Weight Loss Surgery

If you are very overweight and have struggled to lose weight through diet and exercise, weight loss surgery may be right for you. Weight loss surgery changes the way your body handles food, which can help you lose weight and keep the weight off longer and more reliably than other weight loss methods.

There are two types of surgical procedures that can promote weight loss.

  • Restrictive: These procedures limit the amount of food you can eat at one time, either by removing or closing off a portion of the stomach
  • Malabsorptive: These procedures remove or bypass parts of the small intestine, where the majority of calories are absorbed by the body.

Weight loss surgery may incorporate one or both types of procedures to help you lose weight. The risks and long-term effects of weight loss surgery will depend, in part, on which strategies are used. Restrictive procedures, such as lap band surgery, will make it difficult to overeat, but doesn’t drastically limit the types of foods you can eat. Gastric bypass, which is a combination of restrictive and malabsorptive procedures, limits how much you can eat and requires patients to avoid foods that are high in fat or sugar.

Benefits of Weight Loss Surgery

Weight loss surgery helps people to change their diet and eating habits, which often results in a dramatic weight loss. Most patients continue to lose weight for up to two years after their surgery and are able to maintain a healthy weight longer than people who lose weight through diet and exercise*.

As a result of losing weight, patients who suffer from obesity-related medical problems will often experience relief from their symptoms after weight loss surgery*. Even patients with chronic conditions, such as diabetes, have seen an improvement in their well being and a reduced need for medication after having surgery.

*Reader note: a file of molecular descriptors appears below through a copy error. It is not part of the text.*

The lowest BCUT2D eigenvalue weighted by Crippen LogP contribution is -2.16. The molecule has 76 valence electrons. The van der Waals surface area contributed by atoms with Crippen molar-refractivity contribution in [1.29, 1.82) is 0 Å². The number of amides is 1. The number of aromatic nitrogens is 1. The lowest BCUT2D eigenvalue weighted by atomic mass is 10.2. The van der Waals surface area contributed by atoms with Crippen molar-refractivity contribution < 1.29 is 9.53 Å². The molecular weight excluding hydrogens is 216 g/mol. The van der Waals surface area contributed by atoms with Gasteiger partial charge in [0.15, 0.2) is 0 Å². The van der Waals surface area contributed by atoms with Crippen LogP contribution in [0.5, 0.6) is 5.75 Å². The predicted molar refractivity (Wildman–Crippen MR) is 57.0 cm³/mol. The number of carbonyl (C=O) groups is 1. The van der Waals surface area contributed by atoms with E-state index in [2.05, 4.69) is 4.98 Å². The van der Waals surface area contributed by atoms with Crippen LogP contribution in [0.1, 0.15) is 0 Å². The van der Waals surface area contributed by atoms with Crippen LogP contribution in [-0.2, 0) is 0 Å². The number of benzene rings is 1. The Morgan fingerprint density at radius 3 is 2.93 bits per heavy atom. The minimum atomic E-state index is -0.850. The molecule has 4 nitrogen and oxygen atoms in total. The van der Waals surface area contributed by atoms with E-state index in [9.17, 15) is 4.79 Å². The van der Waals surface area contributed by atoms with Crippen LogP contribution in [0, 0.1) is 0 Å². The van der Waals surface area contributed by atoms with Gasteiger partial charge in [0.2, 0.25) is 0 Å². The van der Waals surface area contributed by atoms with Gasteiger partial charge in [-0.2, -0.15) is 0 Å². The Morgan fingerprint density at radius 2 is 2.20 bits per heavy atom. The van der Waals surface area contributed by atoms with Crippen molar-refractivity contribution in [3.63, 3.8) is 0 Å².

Risks of Weight Loss Surgery

The risks associated with weight loss surgery will vary depending on your current health and the type of procedure you choose. Risks and complications may include:

  • Vomiting
  • Nutritional deficiencies
  • Diarrhea
  • Complications that require additional surgeries
  • Gallstones

Is Weight Loss Surgery Right for You?

If you are a man who is 100 or more pounds overweight, or a woman who is 80 or more pounds overweight, you may be a candidate for weight loss surgery. You may also be a candidate if you are less overweight but suffer from at least one obesity-related medical condition, such as diabetes or sleep apnea. As of 2011, the FDA approved the use of lap-band surgery, a restrictive weight loss surgery, for people with a body-mass index of 30 or higher who also have one co-morbdity.

Weight is not the only factor to consider before choosing weight loss surgery. A candidate should also have tried to lose weight in the past without surgery and be able to demonstrate that they are willing and able to make long-term changes to their diet and exercise habits.

Dr. Choi will do a physical examination and review your medical history to determine if you are a candidate for weight loss surgery. You may also undergo a psychological exam and further physical testing. Your medical team will also work with you to ensure you’re aware of the potential benefits, risks and long-term lifestyle changes associated with weight loss surgery.

References

*Sleeve Gastrectomy as bariatric Procedure
*Lee WJ, Chong K, Ser KH, et al. Gastric bypass vs sleeve gastrectomy for type 2 diabetes mellitus: a randomized controlled trial. Arch Surg 2011;146:143– 8.